The following is a summary of the steps that regulators in Pennsylvania and Ohio have taken to address the presence of radioactive materials in shale gas wastes. 

Pennsylvania 

The Pennsylvania Department of Environmental Protection's (DEP) Bureau of Radiation Protection uses 2001 regulations requiring monitoring for and responding to radioactive material entering solid waste facilities to regulate naturally occurring radioactive materials ("NORM") in shale gas wastes. Solid waste facilities must screen loads of waste for gamma radiation exposure rates over 10 microRoentgen per hour (10 µR/hr) above background. Pennsylvania places significant restrictions on disposal of material that exceeds the radiation screening limit. If a load of waste triggers an alarm and can be traced to oil and gas production, it may be disposed of in a landfill only if it meets certain requirements. Disposing of higher concentrations and volumes, requires approval from the Bureau of Radiation Protection, additional recordkeeping and waste tracking, and the facility must be able to demonstrate that the dose from all pathways is < 25 millirem per year. The Bureau of Radiation Protection has undertaken a comprehensive study of NORM waste generated during oil and gas activities. This study will build on information gathered by the Bureau of Oil and Gas Management, and the Bureau of Radiation Protection in the 1990s when it determined that no additional regulation was required for oil and gas NORM. A final study report is anticipated by the end of 2014. Based on the scope of the study, the Pennsylvania DEP Bureau of Radiation Protection may undertake additional rulemaking to regulate oil and gas NORM in waste water discharges, and at oil field production and processing sites.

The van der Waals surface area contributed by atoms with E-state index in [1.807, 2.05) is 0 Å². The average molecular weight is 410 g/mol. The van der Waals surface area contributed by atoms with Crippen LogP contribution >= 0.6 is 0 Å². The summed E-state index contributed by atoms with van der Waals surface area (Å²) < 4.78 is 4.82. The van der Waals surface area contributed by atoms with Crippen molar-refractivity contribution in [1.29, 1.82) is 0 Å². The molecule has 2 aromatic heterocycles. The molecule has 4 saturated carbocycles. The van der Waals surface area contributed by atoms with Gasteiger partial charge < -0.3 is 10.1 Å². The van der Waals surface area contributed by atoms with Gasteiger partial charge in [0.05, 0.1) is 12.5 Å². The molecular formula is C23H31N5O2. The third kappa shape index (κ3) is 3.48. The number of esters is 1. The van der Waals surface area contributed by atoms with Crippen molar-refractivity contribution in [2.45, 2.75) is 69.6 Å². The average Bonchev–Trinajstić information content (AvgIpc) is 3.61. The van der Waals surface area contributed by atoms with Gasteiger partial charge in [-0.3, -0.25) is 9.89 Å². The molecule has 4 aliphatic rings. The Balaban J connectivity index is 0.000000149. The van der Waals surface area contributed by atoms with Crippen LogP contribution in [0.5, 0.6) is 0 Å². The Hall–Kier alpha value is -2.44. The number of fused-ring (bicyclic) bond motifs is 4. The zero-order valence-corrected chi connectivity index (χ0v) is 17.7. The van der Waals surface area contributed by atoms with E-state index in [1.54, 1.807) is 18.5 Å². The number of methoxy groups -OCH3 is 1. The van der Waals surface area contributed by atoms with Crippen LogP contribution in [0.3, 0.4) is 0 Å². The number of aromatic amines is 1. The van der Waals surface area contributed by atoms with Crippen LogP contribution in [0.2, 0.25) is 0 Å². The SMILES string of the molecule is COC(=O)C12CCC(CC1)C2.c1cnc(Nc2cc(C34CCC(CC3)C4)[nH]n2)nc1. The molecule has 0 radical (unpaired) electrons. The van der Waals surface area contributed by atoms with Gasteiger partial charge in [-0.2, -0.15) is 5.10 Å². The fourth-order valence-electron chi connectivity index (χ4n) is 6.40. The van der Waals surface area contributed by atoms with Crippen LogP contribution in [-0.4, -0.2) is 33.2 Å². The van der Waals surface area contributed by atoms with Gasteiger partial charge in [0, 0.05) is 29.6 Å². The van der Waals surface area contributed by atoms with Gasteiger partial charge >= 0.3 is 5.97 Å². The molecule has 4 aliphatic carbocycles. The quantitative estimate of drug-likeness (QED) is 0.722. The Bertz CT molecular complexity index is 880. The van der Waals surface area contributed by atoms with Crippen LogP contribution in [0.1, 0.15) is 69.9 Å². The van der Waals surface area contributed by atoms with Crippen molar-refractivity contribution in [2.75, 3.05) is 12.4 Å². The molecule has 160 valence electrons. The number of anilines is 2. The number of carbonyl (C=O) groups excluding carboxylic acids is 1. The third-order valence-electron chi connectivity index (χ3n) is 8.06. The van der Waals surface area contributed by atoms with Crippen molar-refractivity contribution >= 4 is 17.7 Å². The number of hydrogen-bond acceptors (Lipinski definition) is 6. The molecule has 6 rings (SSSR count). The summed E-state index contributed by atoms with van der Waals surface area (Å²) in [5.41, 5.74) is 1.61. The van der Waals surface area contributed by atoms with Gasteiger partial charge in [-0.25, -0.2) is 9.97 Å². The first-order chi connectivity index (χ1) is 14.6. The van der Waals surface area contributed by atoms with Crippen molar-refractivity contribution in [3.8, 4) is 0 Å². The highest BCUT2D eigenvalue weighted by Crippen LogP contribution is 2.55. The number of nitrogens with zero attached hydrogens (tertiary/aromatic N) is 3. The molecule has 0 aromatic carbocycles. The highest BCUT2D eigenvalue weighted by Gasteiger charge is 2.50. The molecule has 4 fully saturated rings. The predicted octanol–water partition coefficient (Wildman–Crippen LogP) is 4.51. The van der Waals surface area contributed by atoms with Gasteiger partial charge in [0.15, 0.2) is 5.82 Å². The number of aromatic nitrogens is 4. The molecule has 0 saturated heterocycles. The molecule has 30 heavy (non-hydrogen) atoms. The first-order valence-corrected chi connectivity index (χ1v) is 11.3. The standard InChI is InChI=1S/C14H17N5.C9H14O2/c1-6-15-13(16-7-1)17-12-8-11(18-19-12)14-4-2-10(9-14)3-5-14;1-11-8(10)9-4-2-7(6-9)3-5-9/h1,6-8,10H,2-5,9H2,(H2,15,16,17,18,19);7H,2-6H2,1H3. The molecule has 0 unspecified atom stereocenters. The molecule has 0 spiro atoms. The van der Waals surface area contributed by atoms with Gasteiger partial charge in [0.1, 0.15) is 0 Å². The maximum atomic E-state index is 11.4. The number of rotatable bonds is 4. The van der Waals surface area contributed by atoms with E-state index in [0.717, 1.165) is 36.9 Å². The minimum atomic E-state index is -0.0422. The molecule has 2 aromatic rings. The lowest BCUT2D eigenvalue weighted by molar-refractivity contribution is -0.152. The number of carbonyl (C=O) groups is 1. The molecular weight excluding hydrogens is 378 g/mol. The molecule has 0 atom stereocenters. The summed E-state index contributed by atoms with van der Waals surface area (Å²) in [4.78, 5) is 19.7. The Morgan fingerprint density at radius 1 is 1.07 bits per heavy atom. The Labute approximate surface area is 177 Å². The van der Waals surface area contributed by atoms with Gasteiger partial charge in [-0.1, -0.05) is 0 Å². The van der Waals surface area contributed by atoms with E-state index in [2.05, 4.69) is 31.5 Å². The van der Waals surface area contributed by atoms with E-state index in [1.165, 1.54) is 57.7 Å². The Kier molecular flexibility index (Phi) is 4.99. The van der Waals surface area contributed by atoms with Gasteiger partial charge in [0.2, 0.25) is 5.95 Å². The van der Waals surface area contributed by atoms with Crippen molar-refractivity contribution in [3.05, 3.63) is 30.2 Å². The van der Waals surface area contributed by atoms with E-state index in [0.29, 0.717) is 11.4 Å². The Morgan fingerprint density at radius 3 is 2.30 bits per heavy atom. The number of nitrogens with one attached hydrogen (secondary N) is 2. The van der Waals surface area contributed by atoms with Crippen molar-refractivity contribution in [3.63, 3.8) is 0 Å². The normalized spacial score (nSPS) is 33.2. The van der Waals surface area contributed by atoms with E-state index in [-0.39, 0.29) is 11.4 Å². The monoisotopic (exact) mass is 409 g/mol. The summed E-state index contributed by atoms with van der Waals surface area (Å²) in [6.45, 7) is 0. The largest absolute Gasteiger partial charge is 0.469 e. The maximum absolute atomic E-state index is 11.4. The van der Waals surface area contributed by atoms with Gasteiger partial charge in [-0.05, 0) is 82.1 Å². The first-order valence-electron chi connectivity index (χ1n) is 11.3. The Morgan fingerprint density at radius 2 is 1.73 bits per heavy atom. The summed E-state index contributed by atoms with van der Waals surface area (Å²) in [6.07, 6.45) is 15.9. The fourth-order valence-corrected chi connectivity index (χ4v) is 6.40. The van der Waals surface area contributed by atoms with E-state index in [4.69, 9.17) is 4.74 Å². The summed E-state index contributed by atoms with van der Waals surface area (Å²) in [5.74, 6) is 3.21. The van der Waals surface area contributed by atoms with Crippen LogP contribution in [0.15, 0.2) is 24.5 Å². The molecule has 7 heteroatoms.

Ohio

The State of Ohio regulates technologically enhanced naturally occurring radioactive materials ("TENORM"), but not NORM. TENORM with concentrations of radium-226 and radium-228 over 5 picocuries per gram (pCi/gm) above background is subject to licensing by the Ohio Department of Health (ODH). In its regulations, however, ODH states that TENORM does not include drill cuttings, or natural background radiation. Pursuant to House Bill 59, passed in July 2013, the Ohio EPA Division of Materials and Waste, ODH and the Ohio Department of Natural Resources (ODNR) have issued a guidance document clarifying that the ODH Bureau of Radiation Protection has primary regulatory authority over NORM in oil and gas waste. Specifically, the guidance document states that oil and gas tank bottoms, spent drilling muds and pipe scale could be classified as TENORM. Beginning on September 29, 2013, solid waste facilities in Ohio that accept these materials from unconventional shale gas wells were required to analyze representatives samples from that waste to ensure that concentrations of radium-226 and radium-228 are lower than 5 pCi/gm above natural background. The guidance document requires that any purposeful blending of waste to reduce the radium concentrations may be done only with prior authorization by the ODH, and, possibly by ODNR and Ohio EPA. The Ohio EPA has also indicated an interest in developing further regulations for solid waste facilities that accept waste with TENORM from unconventional gas wells.